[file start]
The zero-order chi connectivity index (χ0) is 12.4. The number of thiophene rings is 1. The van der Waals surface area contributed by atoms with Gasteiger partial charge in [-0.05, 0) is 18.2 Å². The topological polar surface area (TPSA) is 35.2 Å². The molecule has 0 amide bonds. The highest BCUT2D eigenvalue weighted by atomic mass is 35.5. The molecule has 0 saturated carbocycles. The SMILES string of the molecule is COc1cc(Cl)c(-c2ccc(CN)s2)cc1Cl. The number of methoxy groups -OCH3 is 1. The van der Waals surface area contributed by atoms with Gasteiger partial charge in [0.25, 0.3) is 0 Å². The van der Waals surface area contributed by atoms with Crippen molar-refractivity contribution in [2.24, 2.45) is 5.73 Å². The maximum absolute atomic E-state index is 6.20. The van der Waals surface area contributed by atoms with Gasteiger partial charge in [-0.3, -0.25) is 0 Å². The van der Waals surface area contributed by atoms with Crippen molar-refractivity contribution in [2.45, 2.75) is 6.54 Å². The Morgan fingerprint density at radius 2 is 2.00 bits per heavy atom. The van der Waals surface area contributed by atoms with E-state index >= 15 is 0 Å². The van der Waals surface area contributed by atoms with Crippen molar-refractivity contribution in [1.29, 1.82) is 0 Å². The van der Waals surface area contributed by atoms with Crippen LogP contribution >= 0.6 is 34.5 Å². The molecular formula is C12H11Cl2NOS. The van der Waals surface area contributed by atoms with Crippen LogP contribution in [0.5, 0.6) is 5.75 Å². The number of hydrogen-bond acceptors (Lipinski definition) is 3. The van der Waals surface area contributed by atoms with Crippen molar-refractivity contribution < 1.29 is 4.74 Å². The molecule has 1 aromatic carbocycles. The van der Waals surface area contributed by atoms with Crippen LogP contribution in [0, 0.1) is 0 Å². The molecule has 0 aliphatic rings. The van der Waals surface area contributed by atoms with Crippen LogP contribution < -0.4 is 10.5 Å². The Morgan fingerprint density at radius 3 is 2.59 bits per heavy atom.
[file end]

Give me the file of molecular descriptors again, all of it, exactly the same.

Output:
The zero-order chi connectivity index (χ0) is 12.4. The number of thiophene rings is 1. The van der Waals surface area contributed by atoms with Gasteiger partial charge in [-0.05, 0) is 18.2 Å². The topological polar surface area (TPSA) is 35.2 Å². The molecule has 0 amide bonds. The highest BCUT2D eigenvalue weighted by atomic mass is 35.5. The molecule has 0 saturated carbocycles. The SMILES string of the molecule is COc1cc(Cl)c(-c2ccc(CN)s2)cc1Cl. The number of methoxy groups -OCH3 is 1. The van der Waals surface area contributed by atoms with Gasteiger partial charge in [0.25, 0.3) is 0 Å². The van der Waals surface area contributed by atoms with Crippen molar-refractivity contribution in [2.24, 2.45) is 5.73 Å². The maximum absolute atomic E-state index is 6.20. The van der Waals surface area contributed by atoms with Gasteiger partial charge in [-0.3, -0.25) is 0 Å². The van der Waals surface area contributed by atoms with Crippen molar-refractivity contribution in [2.45, 2.75) is 6.54 Å². The Morgan fingerprint density at radius 2 is 2.00 bits per heavy atom. The van der Waals surface area contributed by atoms with E-state index >= 15 is 0 Å². The van der Waals surface area contributed by atoms with Crippen molar-refractivity contribution in [1.29, 1.82) is 0 Å². The van der Waals surface area contributed by atoms with Crippen LogP contribution >= 0.6 is 34.5 Å². The molecular formula is C12H11Cl2NOS. The van der Waals surface area contributed by atoms with Crippen LogP contribution in [0.5, 0.6) is 5.75 Å². The number of hydrogen-bond acceptors (Lipinski definition) is 3. The van der Waals surface area contributed by atoms with Crippen molar-refractivity contribution < 1.29 is 4.74 Å². The molecule has 1 aromatic carbocycles. The van der Waals surface area contributed by atoms with Crippen LogP contribution in [0, 0.1) is 0 Å². The molecule has 0 aliphatic rings. The van der Waals surface area contributed by atoms with Crippen LogP contribution < -0.4 is 10.5 Å². The Morgan fingerprint density at radius 3 is 2.59 bits per heavy atom.